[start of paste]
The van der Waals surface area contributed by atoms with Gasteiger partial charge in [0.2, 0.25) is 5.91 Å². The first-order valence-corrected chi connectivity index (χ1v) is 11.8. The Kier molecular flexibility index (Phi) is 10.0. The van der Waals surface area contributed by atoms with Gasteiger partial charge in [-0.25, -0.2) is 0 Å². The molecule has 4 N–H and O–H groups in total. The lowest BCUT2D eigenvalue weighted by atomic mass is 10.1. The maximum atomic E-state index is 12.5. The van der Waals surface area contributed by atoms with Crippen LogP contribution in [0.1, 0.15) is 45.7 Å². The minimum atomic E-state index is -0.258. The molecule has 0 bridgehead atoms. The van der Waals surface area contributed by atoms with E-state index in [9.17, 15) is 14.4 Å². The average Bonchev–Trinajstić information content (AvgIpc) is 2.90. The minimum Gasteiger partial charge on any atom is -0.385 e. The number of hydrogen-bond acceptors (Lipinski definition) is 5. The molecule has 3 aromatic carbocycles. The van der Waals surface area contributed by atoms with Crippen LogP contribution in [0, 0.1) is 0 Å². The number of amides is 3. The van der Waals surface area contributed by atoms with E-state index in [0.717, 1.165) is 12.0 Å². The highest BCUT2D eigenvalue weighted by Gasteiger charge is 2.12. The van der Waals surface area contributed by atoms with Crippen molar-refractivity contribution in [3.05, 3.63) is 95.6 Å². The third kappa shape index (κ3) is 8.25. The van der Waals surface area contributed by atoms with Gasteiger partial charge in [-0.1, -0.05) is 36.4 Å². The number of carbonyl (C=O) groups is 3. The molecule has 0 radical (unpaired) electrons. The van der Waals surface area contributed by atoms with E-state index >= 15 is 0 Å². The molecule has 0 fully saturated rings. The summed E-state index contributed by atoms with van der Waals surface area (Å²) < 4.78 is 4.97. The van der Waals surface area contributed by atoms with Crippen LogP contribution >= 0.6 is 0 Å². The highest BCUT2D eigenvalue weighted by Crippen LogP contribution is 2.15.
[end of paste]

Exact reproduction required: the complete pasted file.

The van der Waals surface area contributed by atoms with Gasteiger partial charge in [0.2, 0.25) is 5.91 Å². The first-order valence-corrected chi connectivity index (χ1v) is 11.8. The Kier molecular flexibility index (Phi) is 10.0. The van der Waals surface area contributed by atoms with Gasteiger partial charge in [-0.25, -0.2) is 0 Å². The molecule has 4 N–H and O–H groups in total. The lowest BCUT2D eigenvalue weighted by atomic mass is 10.1. The maximum atomic E-state index is 12.5. The van der Waals surface area contributed by atoms with Crippen LogP contribution in [0.1, 0.15) is 45.7 Å². The minimum atomic E-state index is -0.258. The molecule has 0 bridgehead atoms. The van der Waals surface area contributed by atoms with E-state index in [9.17, 15) is 14.4 Å². The average Bonchev–Trinajstić information content (AvgIpc) is 2.90. The minimum Gasteiger partial charge on any atom is -0.385 e. The number of hydrogen-bond acceptors (Lipinski definition) is 5. The molecule has 3 aromatic carbocycles. The van der Waals surface area contributed by atoms with Crippen LogP contribution in [0, 0.1) is 0 Å². The number of amides is 3. The van der Waals surface area contributed by atoms with E-state index in [0.717, 1.165) is 12.0 Å². The highest BCUT2D eigenvalue weighted by Gasteiger charge is 2.12. The van der Waals surface area contributed by atoms with Crippen molar-refractivity contribution in [3.05, 3.63) is 95.6 Å². The third kappa shape index (κ3) is 8.25. The van der Waals surface area contributed by atoms with Gasteiger partial charge in [-0.1, -0.05) is 36.4 Å². The number of carbonyl (C=O) groups is 3. The molecule has 0 radical (unpaired) electrons. The van der Waals surface area contributed by atoms with E-state index >= 15 is 0 Å². The molecule has 0 fully saturated rings. The summed E-state index contributed by atoms with van der Waals surface area (Å²) < 4.78 is 4.97. The van der Waals surface area contributed by atoms with Crippen LogP contribution >= 0.6 is 0 Å². The highest BCUT2D eigenvalue weighted by Crippen LogP contribution is 2.15.